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    ABSTRACT: Alzheimer's disease (AD) is a chronic, progressive, brain disorder that affects at least 5.3 million Americans at an estimated cost of $148 billion, figures that are expected to rise steeply in coming years. Despite decades of research, there is still no cure for AD, and effective therapies for preventing or slowing progression of cognitive decline in at-risk populations remain elusive. Although the etiology of AD remains uncertain, chronic stress, sleep deficits, and mood disturbance, conditions common in those with cognitive impairment, have been prospectively linked to the development and progression of both chronic illness and memory loss and are significant predictors of AD. Therapies such as meditation that specifically target these risk factors may thus hold promise for slowing and possibly preventing cognitive decline in those at risk. In this study, we briefly review the existing evidence regarding the potential utility of meditation as a therapeutic intervention for those with and at risk for AD, discuss possible mechanisms underlying the observed benefits of meditation, and outline directions for future research.
    Frontiers in Psychiatry 04/2014; 5:40. DOI:10.3389/fpsyt.2014.00040
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    • "The CSF outperformed the hippocampal metrics in discriminating NC from MCI and AD. Low CSF Aβ 42 is tightly linked to the presence of amyloid pathology in the brain while hippocampal atrophy is criticized for being a nonspecific measure observed in many disease states and in normal aging (Apostolova and Thompson, 2008). Techniques capable of detecting hippocampal atrophy in selected subfields are being developed (Apostolova et al., 2010a,c; Csernansky et al., 2000; Mueller and Weiner, 2009) and some have even demonstrated ability to detect hippocampal atrophy in the presymptomatic disease stages (Apostolova et al., 2010c). "
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    ABSTRACT: Biomarkers are the only feasible way to detect and monitor presymptomatic Alzheimer's disease (AD). No single biomarker can predict future cognitive decline with an acceptable level of accuracy. In addition to designing powerful multimodal diagnostic platforms, a careful investigation of the major sources of disease heterogeneity and their influence on biomarker changes is needed. Here we investigated the accuracy of a novel multimodal biomarker classifier for differentiating cognitively normal (NC), mild cognitive impairment (MCI) and AD subjects with and without stratification by ApoE4 genotype. 111 NC, 182 MCI and 95 AD ADNI participants provided both structural MRI and CSF data at baseline. We used an automated machine-learning classifier to test the ability of hippocampal volume and CSF Aβ, t-tau and p-tau levels, both separately and in combination, to differentiate NC, MCI and AD subjects, and predict conversion. We hypothesized that the combined hippocampal/CSF biomarker classifier model would achieve the highest accuracy in differentiating between the three diagnostic groups and that ApoE4 genotype will affect both diagnostic accuracy and biomarker selection. The combined hippocampal/CSF classifier performed better than hippocampus-only classifier in differentiating NC from MCI and NC from AD. It also outperformed the CSF-only classifier in differentiating NC vs. AD. Our amyloid marker played a role in discriminating NC from MCI or AD but not for MCI vs. AD. Neurodegenerative markers contributed to accurate discrimination of AD from NC and MCI but not NC from MCI. Classifiers predicting MCI conversion performed well only after ApoE4 stratification. Hippocampal volume and sex achieved AUC = 0.68 for predicting conversion in the ApoE4-positive MCI, while CSF p-tau, education and sex achieved AUC = 0.89 for predicting conversion in ApoE4-negative MCI. These observations support the proposed biomarker trajectory in AD, which postulates that amyloid markers become abnormal early in the disease course while markers of neurodegeneration become abnormal later in the disease course and suggests that ApoE4 could be at least partially responsible for some of the observed disease heterogeneity.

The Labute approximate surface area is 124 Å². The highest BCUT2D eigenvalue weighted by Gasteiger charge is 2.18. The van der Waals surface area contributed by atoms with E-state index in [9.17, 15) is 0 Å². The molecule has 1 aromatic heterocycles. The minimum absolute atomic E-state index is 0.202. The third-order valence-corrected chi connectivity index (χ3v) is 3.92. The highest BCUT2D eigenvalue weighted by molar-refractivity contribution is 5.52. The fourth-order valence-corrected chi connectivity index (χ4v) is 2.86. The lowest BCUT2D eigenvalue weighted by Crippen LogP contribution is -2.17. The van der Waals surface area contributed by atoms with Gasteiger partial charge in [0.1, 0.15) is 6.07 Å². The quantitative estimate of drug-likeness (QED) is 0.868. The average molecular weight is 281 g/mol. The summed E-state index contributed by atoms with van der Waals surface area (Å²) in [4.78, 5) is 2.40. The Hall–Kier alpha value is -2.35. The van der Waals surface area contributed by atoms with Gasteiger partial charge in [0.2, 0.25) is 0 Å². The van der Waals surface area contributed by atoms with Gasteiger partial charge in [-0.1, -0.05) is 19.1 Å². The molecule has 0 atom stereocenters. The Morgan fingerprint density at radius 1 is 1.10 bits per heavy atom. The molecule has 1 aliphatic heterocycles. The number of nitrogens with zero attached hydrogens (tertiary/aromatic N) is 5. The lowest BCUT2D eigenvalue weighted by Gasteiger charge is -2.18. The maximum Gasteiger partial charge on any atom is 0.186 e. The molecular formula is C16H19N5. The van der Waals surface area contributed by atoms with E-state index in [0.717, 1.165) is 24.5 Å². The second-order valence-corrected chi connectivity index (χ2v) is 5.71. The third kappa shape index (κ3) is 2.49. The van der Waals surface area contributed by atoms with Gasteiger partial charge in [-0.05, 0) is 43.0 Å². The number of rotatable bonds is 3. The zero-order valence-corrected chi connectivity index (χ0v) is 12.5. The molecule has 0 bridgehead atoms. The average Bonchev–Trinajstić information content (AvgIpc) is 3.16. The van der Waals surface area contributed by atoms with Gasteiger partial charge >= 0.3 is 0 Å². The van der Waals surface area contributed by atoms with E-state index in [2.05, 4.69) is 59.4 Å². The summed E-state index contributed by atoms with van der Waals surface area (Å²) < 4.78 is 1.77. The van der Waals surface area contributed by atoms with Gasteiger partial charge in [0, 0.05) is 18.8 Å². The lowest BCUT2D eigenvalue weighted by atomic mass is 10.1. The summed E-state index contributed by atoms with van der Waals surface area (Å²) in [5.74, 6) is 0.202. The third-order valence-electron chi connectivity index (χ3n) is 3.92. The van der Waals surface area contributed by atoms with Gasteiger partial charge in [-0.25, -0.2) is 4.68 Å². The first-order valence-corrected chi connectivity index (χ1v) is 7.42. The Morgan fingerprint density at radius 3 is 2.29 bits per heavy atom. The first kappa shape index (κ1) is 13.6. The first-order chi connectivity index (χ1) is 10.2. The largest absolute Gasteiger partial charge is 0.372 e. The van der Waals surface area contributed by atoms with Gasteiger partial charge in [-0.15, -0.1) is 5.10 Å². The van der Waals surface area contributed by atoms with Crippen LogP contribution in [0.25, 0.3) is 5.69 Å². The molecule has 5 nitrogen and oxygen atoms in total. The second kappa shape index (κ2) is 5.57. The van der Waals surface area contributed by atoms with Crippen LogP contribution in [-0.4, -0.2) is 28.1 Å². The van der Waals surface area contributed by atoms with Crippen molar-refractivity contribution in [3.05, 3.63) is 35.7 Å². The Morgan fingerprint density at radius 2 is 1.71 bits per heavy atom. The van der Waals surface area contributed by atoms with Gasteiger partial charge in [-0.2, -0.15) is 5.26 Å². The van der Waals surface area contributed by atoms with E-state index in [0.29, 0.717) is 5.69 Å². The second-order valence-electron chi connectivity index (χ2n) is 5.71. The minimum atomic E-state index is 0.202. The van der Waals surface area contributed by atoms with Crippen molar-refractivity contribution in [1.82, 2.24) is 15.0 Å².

Clinical neuroimaging 01/2014; 4:461-72. DOI:10.1016/j.nicl.2013.12.012 · 2.53 Impact Factor